Wednesday, May 11, 2011

Of Rubber Duckies and Passing On

This past weekend was, in a word, surreal. Joe's birthday was Sunday, so we opted to take the weekend easy and just have some fun. No house work, no worries. And at first, it went just as planned, with stops at our local comic book shops to celebrate Free Comic Book Day and a trip to the park downtown for the annual Rubber Duck Derby. There's something ludicrously silly and fun about watching thousands of rubber ducks popping over the waterfalls and racing down the river towards the finish line.


We came home and I absconded to finish painting his birthday gift as we waited for friends to come over for a pre-birthday hangout with fire and s'mores.

As the night went on, I noticed stress and worry on my brother's face. He's not prone to either the way that I am, so I asked what was wrong and he said their (his and his girlfriend's) bunny had been acting oddly, not eating as much as usual and being a bit lazy. I assumed the heat was probably just getting to her but figured I'd give her some feel better petting. However, upon touching her I had the overwhelming feeling that she was dying. Not wanting to worry my brother, and having no explanation for my feeling other then I just felt it, I gave him the name of my vet and told him to take her in the morning.


Not the bunny in this story. This is one of our wild rabbits who I call 'The Strawberry Thief'.

They took her in, my brother went to work, telling me they needed to take her back for blood work in the morning. With that I put all thoughts of the previous night out of my head and Joe and I spent the afternoon lazing about playing video games, which is all he wanted for his birthday. No more then an hour and a half later, my brother's girlfriend rushed out of their room, panicked and hysterical, cradling the bunny who was wide eyed and shaking. I took the bunny from her and told her to get her things, I'd rush them to the vet. However, as I held the bunny I felt a tug on my guts and a sort of shift in the air and knew she had passed. I hadn't felt her stop breathing, but when I put my hand to her ribs, felt her heart had stopped. I layed her down on her blanket, petted her head and wished her a safe, peaceful journey to the Otherworld. My brother and his girlfriend opted not to bury her in our yard, as the clay soil gets too hard for us to dig without an auger past a level of about 1.5 feet and something, I suspect a fox, has dug up the baby bunny I found under the hazelnut tree and buried on May Day.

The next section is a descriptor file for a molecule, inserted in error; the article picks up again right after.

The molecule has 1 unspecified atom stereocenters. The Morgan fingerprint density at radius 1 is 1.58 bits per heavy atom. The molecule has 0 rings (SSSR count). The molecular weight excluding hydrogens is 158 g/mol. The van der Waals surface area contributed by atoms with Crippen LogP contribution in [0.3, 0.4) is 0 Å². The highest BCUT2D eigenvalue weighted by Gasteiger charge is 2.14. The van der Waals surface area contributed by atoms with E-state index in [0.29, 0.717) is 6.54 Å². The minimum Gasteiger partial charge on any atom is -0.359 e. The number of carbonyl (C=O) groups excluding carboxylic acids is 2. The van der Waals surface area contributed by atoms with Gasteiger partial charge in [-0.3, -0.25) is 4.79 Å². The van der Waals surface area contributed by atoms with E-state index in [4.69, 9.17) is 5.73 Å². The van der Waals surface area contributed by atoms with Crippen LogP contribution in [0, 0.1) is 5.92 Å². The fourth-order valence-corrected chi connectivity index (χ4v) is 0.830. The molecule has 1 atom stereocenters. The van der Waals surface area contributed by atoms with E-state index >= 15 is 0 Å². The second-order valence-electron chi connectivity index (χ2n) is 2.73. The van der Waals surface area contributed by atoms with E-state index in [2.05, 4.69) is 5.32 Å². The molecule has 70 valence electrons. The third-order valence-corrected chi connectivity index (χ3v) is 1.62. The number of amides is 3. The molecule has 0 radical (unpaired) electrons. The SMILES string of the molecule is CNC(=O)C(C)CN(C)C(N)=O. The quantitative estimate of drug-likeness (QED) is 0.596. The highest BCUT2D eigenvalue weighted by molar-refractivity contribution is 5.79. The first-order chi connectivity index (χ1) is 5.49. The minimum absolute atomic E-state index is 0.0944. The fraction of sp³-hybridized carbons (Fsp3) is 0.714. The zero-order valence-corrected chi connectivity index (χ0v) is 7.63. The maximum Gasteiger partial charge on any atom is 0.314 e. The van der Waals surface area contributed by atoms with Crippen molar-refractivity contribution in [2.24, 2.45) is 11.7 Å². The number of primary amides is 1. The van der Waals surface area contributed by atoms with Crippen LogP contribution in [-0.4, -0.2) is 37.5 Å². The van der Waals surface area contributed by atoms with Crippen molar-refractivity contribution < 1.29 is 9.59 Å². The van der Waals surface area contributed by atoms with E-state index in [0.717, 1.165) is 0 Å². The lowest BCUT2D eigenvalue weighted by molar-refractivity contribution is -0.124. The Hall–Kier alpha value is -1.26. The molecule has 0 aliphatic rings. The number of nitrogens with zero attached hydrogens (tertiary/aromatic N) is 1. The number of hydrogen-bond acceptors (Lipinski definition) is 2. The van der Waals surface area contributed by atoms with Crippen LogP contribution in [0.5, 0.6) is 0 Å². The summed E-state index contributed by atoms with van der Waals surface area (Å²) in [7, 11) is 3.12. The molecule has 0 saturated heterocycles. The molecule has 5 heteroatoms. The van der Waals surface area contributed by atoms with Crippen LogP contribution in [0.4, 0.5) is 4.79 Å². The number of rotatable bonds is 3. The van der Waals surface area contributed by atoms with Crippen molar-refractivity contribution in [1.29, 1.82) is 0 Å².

This is the first time I've held a dying animal fully in my arms. I've held the paws and kissed the heads of many of my beloved pets as they've passed over in the vet's office over the years, but I was loaded up with grief and never experienced the feeling of passing. Not the physical feelings per say, but the indescribable feeling of knowing without knowing. It was a strange feeling, not uncomfortable but not like anything I've experienced before. I've been coming across the dead more often recently, it was only a matter of time before I would come into contact with the dying. However, it effected me more strongly then I anticipated and I spent a good portion of the night in thought or in tears. I think I owe my husband another special day, for being awesome, comforting me and not once being at all annoyed that I was like this on his birthday.

An odd, full circle sort of weekend. A celebration of birth and the passage into death. Have you held an animal as it crossed over before? How did it effect you the first time? Do any of you walk a path where the dead and dying are very much a part of it and if so, would you care to share a bit about it?

5 comments: